Is there such a thing as a creative corporation? Of course. Like the Googleplex. They’re notorious for offering employees flex time, projects with creative control, a fun campus, and eye-candy. But there’s a difference between a corporation that is creative, and a creative industry run by a corporation. I just left my position at a Broadway marketing company of nearly two years. And despite working on creative initiatives and taking our Facebook Fan Page from 0 to nearly 7,000 in my tenure; I discovered the industry is very corporate. I was surprised by the structure involved, and the tiers of approval processes and a small group of people controlling most of the industry.
And because of that control, there’s a saying in my Broadway circle, “Everyone wants to be first to be second.”
It means people want to be innovative and be a leader, but wants someone else to go first to test the waters. Then crush that person who went first and do it even better.
I’m really a huge fan of ADL Tube, the ADL300G Stereo Tube from Anthony DeMaria Laboratories. Now who is Anthony DeMaria? Anthony DeMaria Labs (also named ADL) is a modest-sized producer of audio equipment that specializes in vacuum tube-based components furnishing its equipment to the most significant brands in the audio business.
But actually I don’t wish to discuss audio equipment all the time. This weblog is a mixture of my personal things and posting reviews of ADL equipment.
The history of ADL, Anthony DeMaria Labs:
As we’ve said before, you cannot have a lot of compressors, and the level of variety is the essence of gain reduction. Anthony DeMaria Labs is experiencing reinvigorated publicity in Europe and George Shilling states that this box is a delightful, temperamentful package.
DeMaria has been developing audio compressors for over 17 years, and he has gained some reputation as a specialist manufacturer to the insiders who are willing to shell out a little bit more for something extraordinary.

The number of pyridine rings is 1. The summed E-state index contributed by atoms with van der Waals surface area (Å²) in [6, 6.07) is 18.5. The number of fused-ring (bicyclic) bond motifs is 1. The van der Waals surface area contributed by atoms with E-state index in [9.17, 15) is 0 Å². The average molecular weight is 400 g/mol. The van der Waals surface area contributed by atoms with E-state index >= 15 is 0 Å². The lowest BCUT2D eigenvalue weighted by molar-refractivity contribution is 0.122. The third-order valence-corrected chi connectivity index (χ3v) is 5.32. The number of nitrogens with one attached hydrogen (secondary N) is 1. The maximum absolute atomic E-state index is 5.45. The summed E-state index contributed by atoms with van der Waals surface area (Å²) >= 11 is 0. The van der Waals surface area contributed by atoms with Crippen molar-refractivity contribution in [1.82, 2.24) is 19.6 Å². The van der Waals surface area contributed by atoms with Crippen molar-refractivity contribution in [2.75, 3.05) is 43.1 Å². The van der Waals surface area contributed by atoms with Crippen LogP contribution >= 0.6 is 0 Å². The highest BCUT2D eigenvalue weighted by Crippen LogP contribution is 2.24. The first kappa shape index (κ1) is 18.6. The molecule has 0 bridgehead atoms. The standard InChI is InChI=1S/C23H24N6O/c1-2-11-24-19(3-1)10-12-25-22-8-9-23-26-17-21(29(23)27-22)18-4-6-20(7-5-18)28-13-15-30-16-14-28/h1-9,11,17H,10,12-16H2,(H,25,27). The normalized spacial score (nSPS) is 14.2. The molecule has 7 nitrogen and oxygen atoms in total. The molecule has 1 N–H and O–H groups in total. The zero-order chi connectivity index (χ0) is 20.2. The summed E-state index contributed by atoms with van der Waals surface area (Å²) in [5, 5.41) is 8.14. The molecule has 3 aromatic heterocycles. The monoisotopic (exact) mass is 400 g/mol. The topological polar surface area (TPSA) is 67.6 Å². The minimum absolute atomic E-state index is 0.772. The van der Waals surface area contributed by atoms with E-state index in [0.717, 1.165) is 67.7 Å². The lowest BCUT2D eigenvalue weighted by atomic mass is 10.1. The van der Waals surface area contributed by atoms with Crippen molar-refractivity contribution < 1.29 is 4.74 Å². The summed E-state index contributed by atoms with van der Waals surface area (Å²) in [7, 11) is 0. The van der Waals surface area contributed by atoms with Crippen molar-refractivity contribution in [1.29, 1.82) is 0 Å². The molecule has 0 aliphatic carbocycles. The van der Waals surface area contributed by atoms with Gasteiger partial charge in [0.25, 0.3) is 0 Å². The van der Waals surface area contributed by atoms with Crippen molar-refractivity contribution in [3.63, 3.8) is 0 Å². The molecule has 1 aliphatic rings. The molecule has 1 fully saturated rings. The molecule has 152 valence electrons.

Yes. It’s true. It’s important to travel, and not because you have money and resources to do so, and not because you need an escape from your life. It’s important because it offers an explosion of creativity and a point-of-view you can’t get from surfing around Tripadvisor planning for the day you have 5k and 4 weeks off.
Which is probably going to be never. The real question behind travel is to ask is “Does environment matter”, and it does. You will still have the same core problems, talents and skills regardless of environment (in other words, you are who you are no matter where you are), but that doesn’t mean environment doesn’t inspire. You don’t really understand the economics and politics of Sudan unless you’re there.
Or what it’s like to dodge monkeys at Burma’s (Myanmar) Mount Zwegabin. Unless you’re actually dodging them. Or why roughly 80% of the Icelandic population is undecided on elves and trolls unless you see it’s landscape and talk to the locals.
But more than anything, travel is important because it wakes you up. Provided you’re off the resort. And also exploring life, not just the bottom of a margarita at a cabana bar.
Turn on your TV or radio, or just walk through the local mall and listen. Broadcast sound is everywhere. It is deliberately and painstakingly designed to induce laughter, to make you feel good and linger just a little longer while adding yet another item to your shopping cart or making a mental note to dash out and buy another product. In traditional media, sound is an integral persuasive element of the branding and buying experience.